Last reviewed 17 September 2021
As more people return to the workplace, the Health and Safety Executive is urging businesses to ensure good ventilation in their workplaces to minimise the risk of coronavirus.
When someone with Covid-19 breathes, speaks, coughs or sneezes, they release particles (droplets and aerosols) containing the virus. These particles can be breathed in by another person. As the main way of spreading Covid-19 is through close contact with an infected person, by opening windows, doors and vents, and/or using mechanical ventilation with fans and ducts, the concentration of particles in the air is diluted and the risk can be reduced.
The HSE’s updated guidance looks at how to identify poorly ventilated areas, the use of carbon dioxide (CO2) monitors, how to improve natural and mechanical ventilation, balancing ventilation with keeping warm and ventilation in vehicles.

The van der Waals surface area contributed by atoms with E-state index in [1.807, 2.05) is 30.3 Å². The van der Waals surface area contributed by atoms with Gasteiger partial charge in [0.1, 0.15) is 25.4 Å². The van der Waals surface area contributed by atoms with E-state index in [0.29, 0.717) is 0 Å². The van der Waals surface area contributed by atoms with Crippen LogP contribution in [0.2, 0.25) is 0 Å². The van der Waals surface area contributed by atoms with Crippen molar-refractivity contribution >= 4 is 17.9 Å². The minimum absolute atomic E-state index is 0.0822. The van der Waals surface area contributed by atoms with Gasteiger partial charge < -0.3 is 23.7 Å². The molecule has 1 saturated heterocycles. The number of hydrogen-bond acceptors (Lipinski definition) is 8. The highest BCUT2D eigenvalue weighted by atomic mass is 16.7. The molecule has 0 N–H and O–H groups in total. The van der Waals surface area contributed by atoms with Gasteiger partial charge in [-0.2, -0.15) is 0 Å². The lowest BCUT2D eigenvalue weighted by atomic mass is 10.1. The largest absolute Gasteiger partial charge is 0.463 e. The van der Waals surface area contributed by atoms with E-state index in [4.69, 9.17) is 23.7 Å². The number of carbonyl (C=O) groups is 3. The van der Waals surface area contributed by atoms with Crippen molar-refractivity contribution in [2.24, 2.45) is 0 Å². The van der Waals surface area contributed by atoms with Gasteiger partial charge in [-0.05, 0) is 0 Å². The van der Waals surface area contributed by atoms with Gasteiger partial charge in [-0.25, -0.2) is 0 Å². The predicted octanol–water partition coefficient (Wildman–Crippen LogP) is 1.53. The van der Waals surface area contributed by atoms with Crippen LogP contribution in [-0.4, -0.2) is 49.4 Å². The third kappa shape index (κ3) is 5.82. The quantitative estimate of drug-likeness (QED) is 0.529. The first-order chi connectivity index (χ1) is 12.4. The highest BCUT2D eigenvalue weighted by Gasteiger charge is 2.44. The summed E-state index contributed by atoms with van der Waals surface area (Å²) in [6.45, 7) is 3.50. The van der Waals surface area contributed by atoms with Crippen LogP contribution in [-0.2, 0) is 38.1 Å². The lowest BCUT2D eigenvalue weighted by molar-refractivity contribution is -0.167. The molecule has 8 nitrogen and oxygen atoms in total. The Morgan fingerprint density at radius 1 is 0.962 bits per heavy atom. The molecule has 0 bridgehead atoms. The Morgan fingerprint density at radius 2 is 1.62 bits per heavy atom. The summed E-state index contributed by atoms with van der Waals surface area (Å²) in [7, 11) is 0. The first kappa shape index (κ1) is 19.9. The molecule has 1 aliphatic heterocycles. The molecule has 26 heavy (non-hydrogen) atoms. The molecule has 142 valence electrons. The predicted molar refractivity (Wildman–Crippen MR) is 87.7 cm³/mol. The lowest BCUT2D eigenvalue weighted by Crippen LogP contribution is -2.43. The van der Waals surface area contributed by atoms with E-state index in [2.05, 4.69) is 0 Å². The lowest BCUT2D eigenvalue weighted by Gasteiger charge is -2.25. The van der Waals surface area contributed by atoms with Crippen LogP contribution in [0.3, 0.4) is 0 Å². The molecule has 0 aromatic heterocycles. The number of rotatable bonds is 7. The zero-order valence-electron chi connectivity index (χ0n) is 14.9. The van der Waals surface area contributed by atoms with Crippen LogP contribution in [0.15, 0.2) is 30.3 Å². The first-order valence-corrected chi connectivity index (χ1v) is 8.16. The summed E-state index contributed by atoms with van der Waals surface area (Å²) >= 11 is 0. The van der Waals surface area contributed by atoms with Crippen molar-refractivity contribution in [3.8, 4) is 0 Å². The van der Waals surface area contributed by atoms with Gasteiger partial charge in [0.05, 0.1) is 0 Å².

Employers need to reassess their workplace risk assessments to take into account risks from Covid-19 and consider how premises are ventilated and fresh air is brought into the building, along with other control measures, including cleaning, hygiene and handwashing.
Under the Workplace (Health, Safety and Welfare) Regulations 1992, employers must ensure there is an adequate supply of fresh air (ventilation) in enclosed areas of the workplace.